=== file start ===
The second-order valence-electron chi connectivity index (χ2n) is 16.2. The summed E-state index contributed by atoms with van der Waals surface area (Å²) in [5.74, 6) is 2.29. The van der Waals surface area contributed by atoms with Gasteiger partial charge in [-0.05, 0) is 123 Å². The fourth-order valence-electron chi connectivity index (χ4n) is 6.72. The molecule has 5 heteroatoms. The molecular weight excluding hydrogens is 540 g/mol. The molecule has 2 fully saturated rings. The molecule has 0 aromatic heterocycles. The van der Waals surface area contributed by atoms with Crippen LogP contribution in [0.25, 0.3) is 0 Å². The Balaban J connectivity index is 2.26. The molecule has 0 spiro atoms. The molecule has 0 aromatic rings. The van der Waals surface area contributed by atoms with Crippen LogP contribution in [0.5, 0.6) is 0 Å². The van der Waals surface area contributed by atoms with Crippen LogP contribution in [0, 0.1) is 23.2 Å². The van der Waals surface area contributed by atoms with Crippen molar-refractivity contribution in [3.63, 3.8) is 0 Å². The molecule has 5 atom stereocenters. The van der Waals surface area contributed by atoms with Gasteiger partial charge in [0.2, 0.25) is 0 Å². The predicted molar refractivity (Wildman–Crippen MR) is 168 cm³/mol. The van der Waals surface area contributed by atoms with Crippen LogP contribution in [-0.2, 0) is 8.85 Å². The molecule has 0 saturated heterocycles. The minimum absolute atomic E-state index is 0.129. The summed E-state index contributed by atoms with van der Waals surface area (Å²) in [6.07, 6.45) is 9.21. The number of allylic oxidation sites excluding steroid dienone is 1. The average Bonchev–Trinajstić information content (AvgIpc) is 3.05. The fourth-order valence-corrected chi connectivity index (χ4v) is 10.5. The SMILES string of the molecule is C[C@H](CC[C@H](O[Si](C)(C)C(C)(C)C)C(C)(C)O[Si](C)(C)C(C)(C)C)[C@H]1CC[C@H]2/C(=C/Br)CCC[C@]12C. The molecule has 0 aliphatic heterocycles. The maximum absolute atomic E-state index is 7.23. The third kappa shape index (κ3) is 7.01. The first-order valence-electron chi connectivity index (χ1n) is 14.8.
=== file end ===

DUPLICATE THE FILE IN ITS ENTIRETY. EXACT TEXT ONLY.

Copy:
The second-order valence-electron chi connectivity index (χ2n) is 16.2. The summed E-state index contributed by atoms with van der Waals surface area (Å²) in [5.74, 6) is 2.29. The van der Waals surface area contributed by atoms with Gasteiger partial charge in [-0.05, 0) is 123 Å². The fourth-order valence-electron chi connectivity index (χ4n) is 6.72. The molecule has 5 heteroatoms. The molecular weight excluding hydrogens is 540 g/mol. The molecule has 2 fully saturated rings. The molecule has 0 aromatic heterocycles. The van der Waals surface area contributed by atoms with Crippen LogP contribution in [0.25, 0.3) is 0 Å². The Balaban J connectivity index is 2.26. The molecule has 0 spiro atoms. The molecule has 0 aromatic rings. The van der Waals surface area contributed by atoms with Crippen LogP contribution in [0.5, 0.6) is 0 Å². The van der Waals surface area contributed by atoms with Crippen LogP contribution in [0, 0.1) is 23.2 Å². The van der Waals surface area contributed by atoms with Crippen molar-refractivity contribution in [3.63, 3.8) is 0 Å². The molecule has 5 atom stereocenters. The van der Waals surface area contributed by atoms with Gasteiger partial charge in [0.2, 0.25) is 0 Å². The predicted molar refractivity (Wildman–Crippen MR) is 168 cm³/mol. The van der Waals surface area contributed by atoms with Crippen LogP contribution in [-0.2, 0) is 8.85 Å². The molecule has 0 saturated heterocycles. The minimum absolute atomic E-state index is 0.129. The summed E-state index contributed by atoms with van der Waals surface area (Å²) in [6.07, 6.45) is 9.21. The number of allylic oxidation sites excluding steroid dienone is 1. The average Bonchev–Trinajstić information content (AvgIpc) is 3.05. The fourth-order valence-corrected chi connectivity index (χ4v) is 10.5. The SMILES string of the molecule is C[C@H](CC[C@H](O[Si](C)(C)C(C)(C)C)C(C)(C)O[Si](C)(C)C(C)(C)C)[C@H]1CC[C@H]2/C(=C/Br)CCC[C@]12C. The molecule has 0 aliphatic heterocycles. The maximum absolute atomic E-state index is 7.23. The third kappa shape index (κ3) is 7.01. The first-order valence-electron chi connectivity index (χ1n) is 14.8.